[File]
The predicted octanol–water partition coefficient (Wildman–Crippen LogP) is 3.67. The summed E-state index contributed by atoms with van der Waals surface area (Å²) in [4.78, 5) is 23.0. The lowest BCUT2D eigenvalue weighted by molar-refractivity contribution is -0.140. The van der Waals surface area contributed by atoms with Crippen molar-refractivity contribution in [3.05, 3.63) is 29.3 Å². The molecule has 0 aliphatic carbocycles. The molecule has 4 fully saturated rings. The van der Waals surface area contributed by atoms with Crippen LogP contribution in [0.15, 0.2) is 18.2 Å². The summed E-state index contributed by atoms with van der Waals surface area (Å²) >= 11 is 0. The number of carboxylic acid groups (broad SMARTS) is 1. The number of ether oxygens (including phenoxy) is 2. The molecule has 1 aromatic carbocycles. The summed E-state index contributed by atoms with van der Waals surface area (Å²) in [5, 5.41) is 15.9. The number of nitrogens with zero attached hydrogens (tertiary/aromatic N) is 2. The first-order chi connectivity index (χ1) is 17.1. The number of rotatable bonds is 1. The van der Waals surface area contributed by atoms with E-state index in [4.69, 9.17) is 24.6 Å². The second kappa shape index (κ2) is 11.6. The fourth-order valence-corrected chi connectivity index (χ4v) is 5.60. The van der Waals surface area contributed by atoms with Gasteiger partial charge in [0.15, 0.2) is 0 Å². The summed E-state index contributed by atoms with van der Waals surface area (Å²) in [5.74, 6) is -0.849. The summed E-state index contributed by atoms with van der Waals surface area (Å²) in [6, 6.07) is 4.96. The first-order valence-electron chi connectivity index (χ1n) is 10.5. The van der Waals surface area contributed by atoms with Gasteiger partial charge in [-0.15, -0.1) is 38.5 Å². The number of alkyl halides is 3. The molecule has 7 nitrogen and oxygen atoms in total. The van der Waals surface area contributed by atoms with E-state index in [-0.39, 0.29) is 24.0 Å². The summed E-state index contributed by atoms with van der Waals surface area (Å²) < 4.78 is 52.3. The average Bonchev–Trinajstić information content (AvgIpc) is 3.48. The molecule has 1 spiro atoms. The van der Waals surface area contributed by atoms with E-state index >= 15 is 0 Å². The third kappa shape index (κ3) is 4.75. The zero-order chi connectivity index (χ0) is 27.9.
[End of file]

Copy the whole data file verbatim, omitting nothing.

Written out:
The predicted octanol–water partition coefficient (Wildman–Crippen LogP) is 3.67. The summed E-state index contributed by atoms with van der Waals surface area (Å²) in [4.78, 5) is 23.0. The lowest BCUT2D eigenvalue weighted by molar-refractivity contribution is -0.140. The van der Waals surface area contributed by atoms with Crippen molar-refractivity contribution in [3.05, 3.63) is 29.3 Å². The molecule has 0 aliphatic carbocycles. The molecule has 4 fully saturated rings. The van der Waals surface area contributed by atoms with Crippen LogP contribution in [0.15, 0.2) is 18.2 Å². The summed E-state index contributed by atoms with van der Waals surface area (Å²) >= 11 is 0. The number of carboxylic acid groups (broad SMARTS) is 1. The number of ether oxygens (including phenoxy) is 2. The molecule has 1 aromatic carbocycles. The summed E-state index contributed by atoms with van der Waals surface area (Å²) in [5, 5.41) is 15.9. The number of nitrogens with zero attached hydrogens (tertiary/aromatic N) is 2. The first-order chi connectivity index (χ1) is 17.1. The number of rotatable bonds is 1. The van der Waals surface area contributed by atoms with E-state index in [4.69, 9.17) is 24.6 Å². The second kappa shape index (κ2) is 11.6. The fourth-order valence-corrected chi connectivity index (χ4v) is 5.60. The van der Waals surface area contributed by atoms with Gasteiger partial charge in [0.15, 0.2) is 0 Å². The summed E-state index contributed by atoms with van der Waals surface area (Å²) in [5.74, 6) is -0.849. The summed E-state index contributed by atoms with van der Waals surface area (Å²) in [6, 6.07) is 4.96. The first-order valence-electron chi connectivity index (χ1n) is 10.5. The van der Waals surface area contributed by atoms with Gasteiger partial charge in [-0.15, -0.1) is 38.5 Å². The number of alkyl halides is 3. The molecule has 7 nitrogen and oxygen atoms in total. The van der Waals surface area contributed by atoms with E-state index in [-0.39, 0.29) is 24.0 Å². The summed E-state index contributed by atoms with van der Waals surface area (Å²) < 4.78 is 52.3. The average Bonchev–Trinajstić information content (AvgIpc) is 3.48. The molecule has 1 spiro atoms. The van der Waals surface area contributed by atoms with E-state index >= 15 is 0 Å². The third kappa shape index (κ3) is 4.75. The zero-order chi connectivity index (χ0) is 27.9.